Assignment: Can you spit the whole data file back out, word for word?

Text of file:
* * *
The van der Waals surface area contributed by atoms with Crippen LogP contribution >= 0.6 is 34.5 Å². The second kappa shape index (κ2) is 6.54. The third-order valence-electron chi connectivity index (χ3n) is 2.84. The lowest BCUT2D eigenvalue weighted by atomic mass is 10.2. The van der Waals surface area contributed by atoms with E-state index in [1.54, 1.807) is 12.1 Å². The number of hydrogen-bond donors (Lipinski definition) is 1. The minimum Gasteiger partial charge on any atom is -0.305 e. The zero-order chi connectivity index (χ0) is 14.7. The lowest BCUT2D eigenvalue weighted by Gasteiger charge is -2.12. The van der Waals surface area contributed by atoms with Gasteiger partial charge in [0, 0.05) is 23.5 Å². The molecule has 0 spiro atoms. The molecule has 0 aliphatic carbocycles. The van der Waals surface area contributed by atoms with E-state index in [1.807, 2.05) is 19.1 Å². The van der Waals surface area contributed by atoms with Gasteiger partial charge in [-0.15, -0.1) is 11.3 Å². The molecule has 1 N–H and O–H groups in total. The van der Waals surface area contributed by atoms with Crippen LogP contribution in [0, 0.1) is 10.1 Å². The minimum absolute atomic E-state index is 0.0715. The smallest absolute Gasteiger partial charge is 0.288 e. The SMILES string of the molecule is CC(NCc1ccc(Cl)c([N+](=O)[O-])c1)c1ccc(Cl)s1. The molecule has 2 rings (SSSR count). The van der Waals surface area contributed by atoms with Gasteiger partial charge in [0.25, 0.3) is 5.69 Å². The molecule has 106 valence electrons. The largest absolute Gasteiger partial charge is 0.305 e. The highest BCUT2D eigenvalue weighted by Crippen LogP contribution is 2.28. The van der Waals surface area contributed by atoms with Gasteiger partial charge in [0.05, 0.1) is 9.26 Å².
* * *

The van der Waals surface area contributed by atoms with Crippen LogP contribution >= 0.6 is 34.5 Å². The second kappa shape index (κ2) is 6.54. The third-order valence-electron chi connectivity index (χ3n) is 2.84. The lowest BCUT2D eigenvalue weighted by atomic mass is 10.2. The van der Waals surface area contributed by atoms with E-state index in [1.54, 1.807) is 12.1 Å². The number of hydrogen-bond donors (Lipinski definition) is 1. The minimum Gasteiger partial charge on any atom is -0.305 e. The zero-order chi connectivity index (χ0) is 14.7. The lowest BCUT2D eigenvalue weighted by Gasteiger charge is -2.12. The van der Waals surface area contributed by atoms with Gasteiger partial charge in [0, 0.05) is 23.5 Å². The molecule has 0 spiro atoms. The molecule has 0 aliphatic carbocycles. The van der Waals surface area contributed by atoms with E-state index in [1.807, 2.05) is 19.1 Å². The van der Waals surface area contributed by atoms with Gasteiger partial charge in [-0.15, -0.1) is 11.3 Å². The molecule has 1 N–H and O–H groups in total. The van der Waals surface area contributed by atoms with Crippen LogP contribution in [0, 0.1) is 10.1 Å². The minimum absolute atomic E-state index is 0.0715. The smallest absolute Gasteiger partial charge is 0.288 e. The SMILES string of the molecule is CC(NCc1ccc(Cl)c([N+](=O)[O-])c1)c1ccc(Cl)s1. The molecule has 2 rings (SSSR count). The van der Waals surface area contributed by atoms with Gasteiger partial charge in [0.25, 0.3) is 5.69 Å². The molecule has 106 valence electrons. The largest absolute Gasteiger partial charge is 0.305 e. The highest BCUT2D eigenvalue weighted by Crippen LogP contribution is 2.28. The van der Waals surface area contributed by atoms with Gasteiger partial charge in [0.05, 0.1) is 9.26 Å².